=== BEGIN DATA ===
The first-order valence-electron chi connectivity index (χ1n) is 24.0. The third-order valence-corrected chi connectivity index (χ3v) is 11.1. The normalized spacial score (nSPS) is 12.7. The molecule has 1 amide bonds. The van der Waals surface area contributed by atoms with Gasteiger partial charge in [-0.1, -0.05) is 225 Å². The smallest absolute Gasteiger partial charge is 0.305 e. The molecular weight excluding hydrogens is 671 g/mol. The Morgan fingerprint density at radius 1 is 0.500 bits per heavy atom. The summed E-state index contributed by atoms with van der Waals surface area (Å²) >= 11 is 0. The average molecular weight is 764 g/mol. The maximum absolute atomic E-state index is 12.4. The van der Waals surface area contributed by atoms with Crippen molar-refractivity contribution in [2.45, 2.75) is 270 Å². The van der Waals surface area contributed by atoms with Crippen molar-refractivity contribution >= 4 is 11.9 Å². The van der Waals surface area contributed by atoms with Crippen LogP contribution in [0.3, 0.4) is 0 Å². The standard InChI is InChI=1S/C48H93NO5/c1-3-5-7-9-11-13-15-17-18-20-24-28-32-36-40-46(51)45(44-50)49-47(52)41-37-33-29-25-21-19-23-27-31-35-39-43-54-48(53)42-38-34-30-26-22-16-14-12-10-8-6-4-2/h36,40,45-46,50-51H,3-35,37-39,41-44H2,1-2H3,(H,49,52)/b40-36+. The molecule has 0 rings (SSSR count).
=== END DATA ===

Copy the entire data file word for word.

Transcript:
The first-order valence-electron chi connectivity index (χ1n) is 24.0. The third-order valence-corrected chi connectivity index (χ3v) is 11.1. The normalized spacial score (nSPS) is 12.7. The molecule has 1 amide bonds. The van der Waals surface area contributed by atoms with Gasteiger partial charge in [-0.1, -0.05) is 225 Å². The smallest absolute Gasteiger partial charge is 0.305 e. The molecular weight excluding hydrogens is 671 g/mol. The Morgan fingerprint density at radius 1 is 0.500 bits per heavy atom. The summed E-state index contributed by atoms with van der Waals surface area (Å²) >= 11 is 0. The average molecular weight is 764 g/mol. The maximum absolute atomic E-state index is 12.4. The van der Waals surface area contributed by atoms with Crippen molar-refractivity contribution in [2.45, 2.75) is 270 Å². The van der Waals surface area contributed by atoms with Crippen molar-refractivity contribution >= 4 is 11.9 Å². The van der Waals surface area contributed by atoms with Crippen LogP contribution in [0.3, 0.4) is 0 Å². The standard InChI is InChI=1S/C48H93NO5/c1-3-5-7-9-11-13-15-17-18-20-24-28-32-36-40-46(51)45(44-50)49-47(52)41-37-33-29-25-21-19-23-27-31-35-39-43-54-48(53)42-38-34-30-26-22-16-14-12-10-8-6-4-2/h36,40,45-46,50-51H,3-35,37-39,41-44H2,1-2H3,(H,49,52)/b40-36+. The molecule has 0 rings (SSSR count).